3. Hire help or delegate if and when possible.

If you have the funds and can find a way to safely do so, hire a sitter to help you out. Even a few hours of reprieve can make a huge difference. There are also many people looking for odd jobs now, so consider hiring someone to run your errands, or get your groceries. If you cannot afford to do that, consider delegating more home tasks and chores to older siblings or those in your social circle. Chances are they can use the screen break and added responsibility! Remember the latchkey kids? Well, they all turned out alright. Let’s make the quarantine-kids the next emotionally intelligent and helpful generation.

4. Tell people what you need.

One common trait many moms have in the newborn stage is the inability to ask for help. There can be many reasons for this: fear of burdening others, fear of rejection, or feeling like admitting this would make them a failure somehow. If you’re overwhelmed, tell someone. Admitting vulnerability is actually a big strength, not a weakness. Tell multiple people. You may find support in untraditional ways, but at least you’ll feel less alone.

5. Reach out to your doctors.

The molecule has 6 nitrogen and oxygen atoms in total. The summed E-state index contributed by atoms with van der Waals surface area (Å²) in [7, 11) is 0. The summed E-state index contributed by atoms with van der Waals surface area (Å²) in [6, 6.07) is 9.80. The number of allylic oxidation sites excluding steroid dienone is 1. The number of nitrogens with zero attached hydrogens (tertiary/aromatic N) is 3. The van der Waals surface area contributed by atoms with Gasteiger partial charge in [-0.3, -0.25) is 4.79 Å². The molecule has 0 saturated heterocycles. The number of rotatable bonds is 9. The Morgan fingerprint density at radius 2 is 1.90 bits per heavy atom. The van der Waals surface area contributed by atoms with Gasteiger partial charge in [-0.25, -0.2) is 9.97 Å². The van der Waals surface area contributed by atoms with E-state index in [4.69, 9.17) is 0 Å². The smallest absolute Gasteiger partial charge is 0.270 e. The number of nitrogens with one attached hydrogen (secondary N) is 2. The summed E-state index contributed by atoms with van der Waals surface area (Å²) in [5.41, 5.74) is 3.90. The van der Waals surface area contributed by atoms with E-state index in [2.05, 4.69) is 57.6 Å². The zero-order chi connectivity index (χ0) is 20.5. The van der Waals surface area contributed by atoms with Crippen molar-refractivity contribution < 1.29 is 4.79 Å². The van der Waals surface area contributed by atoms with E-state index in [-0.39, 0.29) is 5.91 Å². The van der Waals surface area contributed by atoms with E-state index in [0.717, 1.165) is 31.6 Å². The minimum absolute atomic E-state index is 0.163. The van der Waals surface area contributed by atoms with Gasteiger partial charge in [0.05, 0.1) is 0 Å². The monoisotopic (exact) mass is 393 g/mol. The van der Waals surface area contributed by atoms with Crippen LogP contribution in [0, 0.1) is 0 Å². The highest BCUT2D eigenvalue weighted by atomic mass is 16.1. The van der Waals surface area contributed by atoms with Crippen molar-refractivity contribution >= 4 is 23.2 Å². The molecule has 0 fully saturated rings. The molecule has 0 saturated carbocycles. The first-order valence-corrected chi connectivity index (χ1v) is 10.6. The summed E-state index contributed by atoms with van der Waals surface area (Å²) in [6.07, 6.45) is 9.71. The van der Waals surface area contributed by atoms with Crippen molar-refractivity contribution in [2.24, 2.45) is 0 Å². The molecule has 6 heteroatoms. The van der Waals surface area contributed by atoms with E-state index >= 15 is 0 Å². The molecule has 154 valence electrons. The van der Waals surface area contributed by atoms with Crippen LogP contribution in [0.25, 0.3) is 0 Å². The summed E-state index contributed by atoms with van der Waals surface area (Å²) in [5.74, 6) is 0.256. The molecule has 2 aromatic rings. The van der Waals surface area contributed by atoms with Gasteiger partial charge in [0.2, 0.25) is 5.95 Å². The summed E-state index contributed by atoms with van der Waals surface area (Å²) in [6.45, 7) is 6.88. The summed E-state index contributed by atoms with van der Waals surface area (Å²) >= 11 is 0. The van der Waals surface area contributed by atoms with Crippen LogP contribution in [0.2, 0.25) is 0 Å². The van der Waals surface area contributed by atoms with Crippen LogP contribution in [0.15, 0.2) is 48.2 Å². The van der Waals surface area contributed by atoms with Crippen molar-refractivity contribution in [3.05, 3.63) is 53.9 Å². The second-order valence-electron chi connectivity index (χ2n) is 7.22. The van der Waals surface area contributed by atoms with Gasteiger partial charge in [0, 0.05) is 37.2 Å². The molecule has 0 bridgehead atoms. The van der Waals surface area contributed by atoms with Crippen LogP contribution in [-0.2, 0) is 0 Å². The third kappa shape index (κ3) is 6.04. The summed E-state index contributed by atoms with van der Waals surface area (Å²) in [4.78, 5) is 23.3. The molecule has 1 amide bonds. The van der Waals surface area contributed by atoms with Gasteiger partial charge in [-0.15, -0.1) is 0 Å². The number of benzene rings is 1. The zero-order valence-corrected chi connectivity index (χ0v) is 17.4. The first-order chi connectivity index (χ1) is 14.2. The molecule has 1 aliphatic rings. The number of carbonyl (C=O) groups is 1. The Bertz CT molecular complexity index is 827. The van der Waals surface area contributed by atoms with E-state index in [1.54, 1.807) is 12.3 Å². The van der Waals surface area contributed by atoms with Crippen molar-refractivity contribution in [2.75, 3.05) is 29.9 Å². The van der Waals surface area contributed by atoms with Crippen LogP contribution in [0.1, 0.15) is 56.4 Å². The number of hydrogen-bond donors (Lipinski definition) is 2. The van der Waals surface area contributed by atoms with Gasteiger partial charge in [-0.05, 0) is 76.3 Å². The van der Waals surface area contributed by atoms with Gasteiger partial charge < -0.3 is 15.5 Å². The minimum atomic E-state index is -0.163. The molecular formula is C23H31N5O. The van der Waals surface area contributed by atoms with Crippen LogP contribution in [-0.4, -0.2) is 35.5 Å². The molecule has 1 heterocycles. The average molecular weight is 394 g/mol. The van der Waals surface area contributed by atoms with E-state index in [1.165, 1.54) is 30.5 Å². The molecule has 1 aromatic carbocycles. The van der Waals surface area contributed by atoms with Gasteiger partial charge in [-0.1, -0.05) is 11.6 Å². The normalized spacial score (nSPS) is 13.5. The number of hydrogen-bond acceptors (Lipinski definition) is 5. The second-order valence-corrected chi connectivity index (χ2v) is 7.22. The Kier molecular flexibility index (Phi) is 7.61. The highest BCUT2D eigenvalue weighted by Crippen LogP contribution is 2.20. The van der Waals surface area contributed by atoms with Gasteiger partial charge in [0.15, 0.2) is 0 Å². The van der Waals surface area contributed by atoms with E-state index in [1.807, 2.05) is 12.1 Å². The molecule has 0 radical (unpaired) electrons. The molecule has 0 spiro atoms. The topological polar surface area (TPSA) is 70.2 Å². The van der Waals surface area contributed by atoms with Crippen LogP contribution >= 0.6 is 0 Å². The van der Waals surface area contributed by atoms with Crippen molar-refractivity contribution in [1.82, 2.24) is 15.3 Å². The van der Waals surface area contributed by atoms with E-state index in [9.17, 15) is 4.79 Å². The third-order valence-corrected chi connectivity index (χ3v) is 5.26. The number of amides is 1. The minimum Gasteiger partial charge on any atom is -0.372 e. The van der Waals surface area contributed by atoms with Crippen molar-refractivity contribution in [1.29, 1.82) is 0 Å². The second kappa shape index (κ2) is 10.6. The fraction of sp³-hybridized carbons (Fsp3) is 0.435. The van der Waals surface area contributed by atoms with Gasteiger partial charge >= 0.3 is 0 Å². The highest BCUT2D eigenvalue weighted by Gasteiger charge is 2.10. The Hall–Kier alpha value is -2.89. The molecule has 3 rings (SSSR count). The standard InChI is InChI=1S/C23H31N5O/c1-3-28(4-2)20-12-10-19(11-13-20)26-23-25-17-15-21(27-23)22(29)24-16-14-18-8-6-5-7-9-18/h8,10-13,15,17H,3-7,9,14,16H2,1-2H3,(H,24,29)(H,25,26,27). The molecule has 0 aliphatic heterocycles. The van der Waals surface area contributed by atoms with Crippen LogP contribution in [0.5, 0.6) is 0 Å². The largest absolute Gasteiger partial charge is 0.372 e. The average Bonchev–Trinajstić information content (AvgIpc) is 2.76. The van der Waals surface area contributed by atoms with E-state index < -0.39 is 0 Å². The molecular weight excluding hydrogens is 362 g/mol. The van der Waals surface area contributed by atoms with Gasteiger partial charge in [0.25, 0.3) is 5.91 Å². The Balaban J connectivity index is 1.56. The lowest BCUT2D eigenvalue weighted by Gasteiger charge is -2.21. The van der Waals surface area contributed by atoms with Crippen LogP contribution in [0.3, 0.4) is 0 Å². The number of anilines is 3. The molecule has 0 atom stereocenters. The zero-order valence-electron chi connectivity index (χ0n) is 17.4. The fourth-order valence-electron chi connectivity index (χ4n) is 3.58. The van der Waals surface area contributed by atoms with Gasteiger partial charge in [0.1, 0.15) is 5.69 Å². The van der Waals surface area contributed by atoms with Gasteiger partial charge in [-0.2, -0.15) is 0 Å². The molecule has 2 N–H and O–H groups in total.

Consider talking to your medical professionals. Not only are they full of resources, but they can remind you that you’re not alone and that most other moms feel this way. If you’re feeling emotional or down, consider talking to your OB so they can let you know if you may have postpartum depression. Before COVID-19, depression and anxiety affected one in seven women during the perinatal period. Data is still lacking to know the pandemic’s full effect on postpartum women now, but it’s safe to say moms are not okay. Use your resources and prioritize yourself as much as possible. There is nothing easy about this.

6. Surround yourself with online support.

Although people may not be able to come to help you out in person, remember there’s an entire online world that has your back. Whether it’s video chatting with your family or friends or joining online mom groups like Baby Chick, the possibilities are endless. Expand your social media stream to provide you with content applicable to your situation.